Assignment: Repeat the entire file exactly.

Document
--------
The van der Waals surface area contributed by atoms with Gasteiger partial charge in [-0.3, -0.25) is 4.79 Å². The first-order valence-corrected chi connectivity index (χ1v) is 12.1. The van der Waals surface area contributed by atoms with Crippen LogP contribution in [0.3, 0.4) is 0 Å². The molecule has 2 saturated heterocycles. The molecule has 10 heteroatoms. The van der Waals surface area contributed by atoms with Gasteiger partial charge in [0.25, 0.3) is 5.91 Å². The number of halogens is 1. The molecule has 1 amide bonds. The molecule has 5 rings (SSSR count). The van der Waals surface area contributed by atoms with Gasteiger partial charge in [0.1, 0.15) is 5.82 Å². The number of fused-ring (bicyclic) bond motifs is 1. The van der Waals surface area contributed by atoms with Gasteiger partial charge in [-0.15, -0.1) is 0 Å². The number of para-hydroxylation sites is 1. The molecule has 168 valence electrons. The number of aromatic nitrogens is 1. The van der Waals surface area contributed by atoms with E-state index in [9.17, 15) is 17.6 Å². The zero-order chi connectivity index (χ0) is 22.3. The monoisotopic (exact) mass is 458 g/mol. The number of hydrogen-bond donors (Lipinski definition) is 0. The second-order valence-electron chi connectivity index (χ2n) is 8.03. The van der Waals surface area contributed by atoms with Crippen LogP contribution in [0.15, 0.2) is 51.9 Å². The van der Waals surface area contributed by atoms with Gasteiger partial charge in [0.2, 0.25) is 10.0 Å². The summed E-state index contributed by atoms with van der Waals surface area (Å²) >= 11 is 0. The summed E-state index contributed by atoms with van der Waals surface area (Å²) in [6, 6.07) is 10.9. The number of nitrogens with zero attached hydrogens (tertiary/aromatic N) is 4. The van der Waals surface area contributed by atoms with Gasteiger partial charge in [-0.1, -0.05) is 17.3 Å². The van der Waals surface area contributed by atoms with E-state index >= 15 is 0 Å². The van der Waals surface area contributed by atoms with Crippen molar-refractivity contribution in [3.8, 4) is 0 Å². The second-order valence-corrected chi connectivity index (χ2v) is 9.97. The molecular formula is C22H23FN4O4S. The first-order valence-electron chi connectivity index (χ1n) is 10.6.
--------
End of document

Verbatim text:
The van der Waals surface area contributed by atoms with Gasteiger partial charge in [-0.3, -0.25) is 4.79 Å². The first-order valence-corrected chi connectivity index (χ1v) is 12.1. The van der Waals surface area contributed by atoms with Crippen LogP contribution in [0.3, 0.4) is 0 Å². The molecule has 2 saturated heterocycles. The molecule has 10 heteroatoms. The van der Waals surface area contributed by atoms with Gasteiger partial charge in [0.25, 0.3) is 5.91 Å². The number of halogens is 1. The molecule has 1 amide bonds. The molecule has 5 rings (SSSR count). The van der Waals surface area contributed by atoms with Gasteiger partial charge in [0.1, 0.15) is 5.82 Å². The number of fused-ring (bicyclic) bond motifs is 1. The van der Waals surface area contributed by atoms with Gasteiger partial charge in [-0.15, -0.1) is 0 Å². The number of para-hydroxylation sites is 1. The molecule has 168 valence electrons. The number of aromatic nitrogens is 1. The van der Waals surface area contributed by atoms with E-state index in [9.17, 15) is 17.6 Å². The zero-order chi connectivity index (χ0) is 22.3. The monoisotopic (exact) mass is 458 g/mol. The number of hydrogen-bond donors (Lipinski definition) is 0. The second-order valence-electron chi connectivity index (χ2n) is 8.03. The van der Waals surface area contributed by atoms with Crippen LogP contribution in [0.15, 0.2) is 51.9 Å². The van der Waals surface area contributed by atoms with Gasteiger partial charge in [0.2, 0.25) is 10.0 Å². The summed E-state index contributed by atoms with van der Waals surface area (Å²) >= 11 is 0. The summed E-state index contributed by atoms with van der Waals surface area (Å²) in [6, 6.07) is 10.9. The number of nitrogens with zero attached hydrogens (tertiary/aromatic N) is 4. The van der Waals surface area contributed by atoms with Gasteiger partial charge in [-0.1, -0.05) is 17.3 Å². The van der Waals surface area contributed by atoms with E-state index >= 15 is 0 Å². The van der Waals surface area contributed by atoms with Crippen molar-refractivity contribution in [3.8, 4) is 0 Å². The second-order valence-corrected chi connectivity index (χ2v) is 9.97. The molecular formula is C22H23FN4O4S. The first-order valence-electron chi connectivity index (χ1n) is 10.6.